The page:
Announcement: Dr. Julia Mickenberg Comments on Civil Rights History in Life and Letters

Today we are happy to share some words from our very own Dr. Julia Mickenberg, who recently commented in an article in Life & Letters, the College of Liberal Arts Magazine, on a pivotal moment in civil rights history.


Photo from the National Museum of American History

Dr. Mickenberg writes,

People don’t usually think about Louise Bryant, the radical bohemian journalist made famous in Warren Beatty’s film about the Russian Revolution, Reds, as a fighter for women’s rights. But, in fact, she was.

When she returned from Russia in 1918, after writing the sketches that would be published as Six Red Months in Russia, she stayed for several weeks at the National Woman’s Party (NWP) headquarters in Washington, DC. She got arrested and went to prison with several other NWP members for burning an effigy of President Woodrow Wilson, who had been a vocal opponent of women’s rights. Later, she spoke about the Russian Revolution at an event that other NWP members organized. Anti-suffragists, (known as the “antis”), who had for some time been insisting that woman suffrage was a Communist conspiracy, had a field day, announcing “Bolsheviki Meetings Arranged by Suffragists!”

Does this mean that the anti-suffragists were right? Was woman suffrage a communist conspiracy? No, but the fact that women got the vote in “darkest Russia” before they did in the United States was a real spur to passage of the woman suffrage amendment, especially during a war in which democracy was at stake (the amendment finally passed after the war had ended, but Wilson wound up endorsing it earlier as a “war measure”). In Overman committee hearings – a 1919 red scare version of the more famous McCarthy hearing – Bryant emphasized the specifically feminist reasons why she found revolutionary Russia so appealing: “I have never been in a country where women were as free as they are in Russia and where they are treated not as females but as human beings…It is a very healthy country for a suffragist to go into.”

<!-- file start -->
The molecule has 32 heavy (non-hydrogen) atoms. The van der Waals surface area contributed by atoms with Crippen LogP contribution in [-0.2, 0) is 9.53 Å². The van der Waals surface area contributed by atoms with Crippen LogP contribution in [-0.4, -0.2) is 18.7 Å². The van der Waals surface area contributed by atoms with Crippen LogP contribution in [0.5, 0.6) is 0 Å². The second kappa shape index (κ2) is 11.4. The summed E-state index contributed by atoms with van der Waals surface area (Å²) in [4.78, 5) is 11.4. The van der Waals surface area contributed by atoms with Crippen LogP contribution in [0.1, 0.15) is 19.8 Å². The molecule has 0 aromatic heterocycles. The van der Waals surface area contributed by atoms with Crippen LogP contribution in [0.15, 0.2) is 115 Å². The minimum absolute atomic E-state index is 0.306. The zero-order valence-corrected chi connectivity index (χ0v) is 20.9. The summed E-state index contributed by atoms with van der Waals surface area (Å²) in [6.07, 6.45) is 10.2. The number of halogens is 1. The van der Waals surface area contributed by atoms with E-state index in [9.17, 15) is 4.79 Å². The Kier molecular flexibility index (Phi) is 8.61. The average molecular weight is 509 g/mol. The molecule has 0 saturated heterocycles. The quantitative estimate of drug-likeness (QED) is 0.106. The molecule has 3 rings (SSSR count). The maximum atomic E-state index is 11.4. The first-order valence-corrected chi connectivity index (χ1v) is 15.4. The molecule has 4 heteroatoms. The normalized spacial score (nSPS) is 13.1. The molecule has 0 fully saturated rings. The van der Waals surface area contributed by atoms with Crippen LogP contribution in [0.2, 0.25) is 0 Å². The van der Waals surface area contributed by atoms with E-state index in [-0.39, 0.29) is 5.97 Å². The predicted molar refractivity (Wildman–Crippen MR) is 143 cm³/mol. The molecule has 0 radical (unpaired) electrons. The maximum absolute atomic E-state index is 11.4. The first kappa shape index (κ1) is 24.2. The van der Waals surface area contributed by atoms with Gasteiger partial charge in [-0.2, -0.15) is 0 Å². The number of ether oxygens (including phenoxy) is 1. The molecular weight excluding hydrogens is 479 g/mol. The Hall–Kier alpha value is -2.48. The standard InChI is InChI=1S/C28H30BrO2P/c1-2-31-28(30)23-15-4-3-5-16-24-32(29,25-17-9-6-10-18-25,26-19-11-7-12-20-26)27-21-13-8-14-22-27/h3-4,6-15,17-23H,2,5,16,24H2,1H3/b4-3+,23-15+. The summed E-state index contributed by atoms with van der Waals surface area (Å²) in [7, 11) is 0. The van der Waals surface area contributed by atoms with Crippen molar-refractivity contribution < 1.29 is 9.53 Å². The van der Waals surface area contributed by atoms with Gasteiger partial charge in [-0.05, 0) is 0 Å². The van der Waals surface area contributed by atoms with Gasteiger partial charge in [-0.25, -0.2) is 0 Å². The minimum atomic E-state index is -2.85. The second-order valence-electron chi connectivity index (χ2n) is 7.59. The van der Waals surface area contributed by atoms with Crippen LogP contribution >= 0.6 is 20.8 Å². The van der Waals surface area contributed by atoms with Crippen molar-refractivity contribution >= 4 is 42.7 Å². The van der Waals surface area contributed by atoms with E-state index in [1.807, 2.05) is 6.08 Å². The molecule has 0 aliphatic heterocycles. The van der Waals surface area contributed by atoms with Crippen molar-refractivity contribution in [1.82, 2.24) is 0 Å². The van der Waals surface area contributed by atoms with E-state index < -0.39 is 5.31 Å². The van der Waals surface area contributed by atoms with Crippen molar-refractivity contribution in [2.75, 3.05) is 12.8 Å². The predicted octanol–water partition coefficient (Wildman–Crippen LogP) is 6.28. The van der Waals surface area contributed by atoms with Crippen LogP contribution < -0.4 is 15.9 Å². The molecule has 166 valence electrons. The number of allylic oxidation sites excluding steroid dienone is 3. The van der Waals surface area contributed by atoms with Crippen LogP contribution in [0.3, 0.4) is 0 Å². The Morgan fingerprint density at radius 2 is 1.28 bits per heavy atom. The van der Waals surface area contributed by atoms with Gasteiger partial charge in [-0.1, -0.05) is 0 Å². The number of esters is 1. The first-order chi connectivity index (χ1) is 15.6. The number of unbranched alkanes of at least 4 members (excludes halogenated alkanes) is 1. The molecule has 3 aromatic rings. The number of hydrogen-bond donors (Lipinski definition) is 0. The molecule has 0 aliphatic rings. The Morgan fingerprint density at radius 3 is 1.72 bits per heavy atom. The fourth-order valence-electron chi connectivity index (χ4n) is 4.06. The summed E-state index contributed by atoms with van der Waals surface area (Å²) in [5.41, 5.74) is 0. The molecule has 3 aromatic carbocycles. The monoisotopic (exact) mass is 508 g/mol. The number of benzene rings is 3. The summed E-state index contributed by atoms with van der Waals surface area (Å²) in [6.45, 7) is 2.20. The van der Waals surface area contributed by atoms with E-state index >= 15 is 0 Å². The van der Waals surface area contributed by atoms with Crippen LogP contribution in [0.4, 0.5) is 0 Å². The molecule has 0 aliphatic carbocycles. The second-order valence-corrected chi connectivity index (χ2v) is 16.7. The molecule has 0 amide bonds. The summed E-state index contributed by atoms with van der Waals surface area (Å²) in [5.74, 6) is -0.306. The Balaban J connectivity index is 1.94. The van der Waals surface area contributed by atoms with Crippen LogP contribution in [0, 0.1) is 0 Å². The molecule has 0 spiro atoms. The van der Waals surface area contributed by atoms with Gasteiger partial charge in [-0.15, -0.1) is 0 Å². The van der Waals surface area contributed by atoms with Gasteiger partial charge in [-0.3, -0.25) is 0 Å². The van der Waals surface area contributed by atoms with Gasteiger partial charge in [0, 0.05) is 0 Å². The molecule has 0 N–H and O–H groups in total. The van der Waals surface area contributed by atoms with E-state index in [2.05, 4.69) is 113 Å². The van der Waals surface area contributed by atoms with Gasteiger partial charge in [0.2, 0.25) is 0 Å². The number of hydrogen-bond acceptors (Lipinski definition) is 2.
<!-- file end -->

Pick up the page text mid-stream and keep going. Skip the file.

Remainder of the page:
Those who promote significant social changes often are radicals. They ruffle feathers and they even make mistakes. Louise Bryant was mistaken in her romantic image of the “new Russia.” But she was right about woman suffrage as an essential basis for making women full human beings in the eyes of the state.

Check out the full article here, which also features comments from Jeremi Suri (History, LBJ School of Public Affairs), Terri E. Givens (Government), King Davis (African and African Diaspora Studies, Director of the Institute for Urban Policy Research and Analysis), and John Hoberman (Germanic Studies).

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